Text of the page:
The statuary at new Cobb Country Taxpayer Park is impressive, and got even better with the addition of the Bobby Cox bronze (think Rodin’s The Thinker, but thankfully clothed).
But, then, why not a Leo Mazzone statue, too? One on springs that actually rocks in the manner of the former fidgety pitching coach? The kids would have a blast playing on Uncle Leo like an old-fashioned rocking horse.
You know, there’s an awful lot of available space around the new park. And an awful lot of undocumented Braves history. What they need are some more statues.
Wouldn’t you love to see Deion Sanders’ days as a Braves preserved for posterity? Not at the plate or in the field. But in the clubhouse. Imagine a statue of Prime Time dumping ice water on broadcaster Tim McCarver.
Hall of Famers Tom Glavine and Greg Maddux were invaluable to the Braves pitching tradition. Everyone knows that. What future generations need to remember is that they starred in one of the great ad campaigns in sports history (do yourself a favor and watch it here again). What’s required is a statue entitled, “Chicks Dig the Long Ball.”
Or how about a salute to multi-culturalism. Something depicting the beautiful we-are-the-world nature of the bad contract. I’m thinking Mike Hampton, Kenshin Kawakami and B.J. Upton, their arms locked in unity, standing upon the roof of a Brinks truck.
So many other choice, statue-worthy ideas out there that might depict the spirit of those who were Braves.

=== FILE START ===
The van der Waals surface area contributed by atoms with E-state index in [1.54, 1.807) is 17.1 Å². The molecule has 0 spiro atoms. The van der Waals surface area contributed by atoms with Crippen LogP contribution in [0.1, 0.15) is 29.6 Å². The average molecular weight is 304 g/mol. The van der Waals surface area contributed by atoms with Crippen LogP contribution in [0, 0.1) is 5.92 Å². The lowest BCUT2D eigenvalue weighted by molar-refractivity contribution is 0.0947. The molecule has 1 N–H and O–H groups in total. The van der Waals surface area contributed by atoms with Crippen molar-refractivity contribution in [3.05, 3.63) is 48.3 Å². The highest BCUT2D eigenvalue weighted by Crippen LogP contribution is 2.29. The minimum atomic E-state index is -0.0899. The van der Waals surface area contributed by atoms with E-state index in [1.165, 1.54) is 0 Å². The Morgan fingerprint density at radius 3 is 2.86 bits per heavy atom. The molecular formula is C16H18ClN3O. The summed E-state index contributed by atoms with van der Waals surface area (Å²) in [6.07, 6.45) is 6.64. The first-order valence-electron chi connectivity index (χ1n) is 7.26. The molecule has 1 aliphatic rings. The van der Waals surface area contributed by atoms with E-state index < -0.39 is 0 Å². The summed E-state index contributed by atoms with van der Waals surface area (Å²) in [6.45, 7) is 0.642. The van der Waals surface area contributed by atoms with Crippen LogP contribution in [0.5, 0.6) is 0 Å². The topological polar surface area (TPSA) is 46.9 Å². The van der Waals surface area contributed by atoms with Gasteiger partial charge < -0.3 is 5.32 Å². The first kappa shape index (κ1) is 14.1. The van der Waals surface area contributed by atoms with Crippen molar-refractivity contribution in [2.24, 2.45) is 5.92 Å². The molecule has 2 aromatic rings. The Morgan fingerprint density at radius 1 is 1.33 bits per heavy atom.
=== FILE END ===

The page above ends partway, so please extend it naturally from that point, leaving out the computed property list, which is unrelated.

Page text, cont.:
John Rocker glaring at a photographer.
Otis Nixon making The Catch – we should always remember he is more than a name on a missing persons report.
Dale Murphy pulling two children and a puppy from a burning orphanage. (OK, it never happened, but it could have).
Or a more factual fire-related image: A rather famous one of infielders Mark Lemke and Jeff Blauser posing on the field while the Fulton County Stadium pressbox blazed behind them (1993).
Who else but the Braves could have an artwork entitled, “Fat Tub of Goo”? Something to commemorate former overfed Braves pitcher Terry Forster’s Late Night appearance with his tormentor David Letterman back in mid-1980s.
Then there’s Walter Banks, usher to the stars and the common man alike, the Hank Aaron of customer relations. That man has earned at least one statue.
Any other ideas – and surely there are many more – be sure to forward them to the Braves. They’d be happy to hear from you. Sculptors are on stand-by.